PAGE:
By Kim Chandler, The Associated Press
The late U.S. Rep. John Lewis crossed the Edmund Pettus Bridge in Selma, Ala., for the final time July 26 as remembrances continue for the civil rights icon.
A crowd began gathering near the bridge that became a landmark in the fight for racial justice when Lewis and other civil rights marchers were beaten there 55 years ago on “Bloody Sunday,” a key event in the fight for voting rights for African Americans.
A horse-drawn hearse retraced the route through Selma from Brown Chapel African Methodist Episcopal Church, where the 1965 march began. As the wagon approached the bridge, members of the crowd shouted “Thank you, John Lewis!” and “Good trouble,” the phrase Lewis used to describe his tangles with White authorities during the Civil Rights Movement.
The casket of Rep. John Lewis moves over the Edmund Pettus Bridge by horse drawn carriage during a memorial service for Lewis, Sunday, July 26, 2020, in Selma, Ala. (AP Photo/John Bazemore)
Some crowd members sang the gospel song “Woke Up This Morning With My Mind Stayed on Jesus.” Later, some onlookers sang the civil rights anthem “We Shall Overcome” and other gospel tunes.
The hearse paused atop the bridge over the Alabama River as the cicadas sang in the summer heat. On the south side of the bridge, where Lewis was beaten by Alabama state troopers in 1965, family members placed roses that the carriage rolled over, marking the spot where Lewis spilled his blood and suffered a head injury.
As a military honor guard lifted Lewis’ casket from the horse-drawn wagon into an automobile hearse, state troopers, including some African American ones, saluted Lewis.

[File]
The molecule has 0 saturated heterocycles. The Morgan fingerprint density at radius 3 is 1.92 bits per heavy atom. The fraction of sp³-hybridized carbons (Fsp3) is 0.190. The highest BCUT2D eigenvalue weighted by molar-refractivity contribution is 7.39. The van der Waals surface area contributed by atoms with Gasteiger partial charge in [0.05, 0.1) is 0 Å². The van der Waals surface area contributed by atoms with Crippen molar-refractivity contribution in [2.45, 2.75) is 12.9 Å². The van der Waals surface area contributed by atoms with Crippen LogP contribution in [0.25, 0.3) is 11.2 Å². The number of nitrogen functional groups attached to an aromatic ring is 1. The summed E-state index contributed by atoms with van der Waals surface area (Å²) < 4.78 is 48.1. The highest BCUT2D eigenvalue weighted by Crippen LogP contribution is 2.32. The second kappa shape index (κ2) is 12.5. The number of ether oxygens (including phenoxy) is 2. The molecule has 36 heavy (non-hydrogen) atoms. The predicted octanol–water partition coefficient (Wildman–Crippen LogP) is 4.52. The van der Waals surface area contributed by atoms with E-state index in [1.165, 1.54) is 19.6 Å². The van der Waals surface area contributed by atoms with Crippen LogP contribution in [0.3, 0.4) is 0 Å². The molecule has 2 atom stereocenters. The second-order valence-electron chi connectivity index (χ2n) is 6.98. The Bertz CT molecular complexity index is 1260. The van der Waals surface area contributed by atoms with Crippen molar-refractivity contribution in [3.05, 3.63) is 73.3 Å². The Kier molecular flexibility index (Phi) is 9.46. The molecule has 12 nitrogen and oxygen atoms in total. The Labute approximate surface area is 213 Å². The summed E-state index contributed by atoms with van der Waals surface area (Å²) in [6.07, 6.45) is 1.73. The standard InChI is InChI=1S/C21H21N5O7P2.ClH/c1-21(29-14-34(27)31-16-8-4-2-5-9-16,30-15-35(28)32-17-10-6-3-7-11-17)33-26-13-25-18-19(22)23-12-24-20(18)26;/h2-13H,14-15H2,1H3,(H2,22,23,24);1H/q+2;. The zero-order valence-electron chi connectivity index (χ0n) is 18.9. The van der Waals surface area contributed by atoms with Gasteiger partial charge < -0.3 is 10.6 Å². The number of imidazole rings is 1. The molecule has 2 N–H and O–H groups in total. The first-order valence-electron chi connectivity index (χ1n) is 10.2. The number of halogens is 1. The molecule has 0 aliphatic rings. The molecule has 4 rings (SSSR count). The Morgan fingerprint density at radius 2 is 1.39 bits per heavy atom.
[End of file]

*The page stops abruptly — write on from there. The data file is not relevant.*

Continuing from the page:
Lewis’ body will be brought to the Alabama Capitol in the afternoon to lie in repose.
A series of events began July 25 in Lewis’ hometown of Troy, Ala., to pay tribute the late congressman and his legacy. He will lie in state at the U.S. Capitol next week before his private funeral July 30 at Atlanta’s historic Ebenezer Baptist Church, which the Rev. Martin Luther King Jr. once led.
A native of Pike County, Ala., Lewis became involved in the Civil Rights Movement as a young man.
In 1965, he and other marchers were beaten in Selma. The news coverage of the event help galvanize support for the passage of the Voting Rights Act of 1965.
Frank and Ellen Hill drove more that four hours from Monroe, La., to watch the procession.
Frank Hill, 60, said he remembers, as an African-American child, watching news footage of Lewis and other civil rights marchers being beaten by law enforcement officers.
“I had to come back and see John Lewis cross the bridge for the last time,” said Hill. “It’s funny to see the state troopers here to honor and respect him rather than beat the crap out of him,” Hill said.
Lewis, 80, died July 17 several months after he was diagnosed with advanced pancreatic cancer.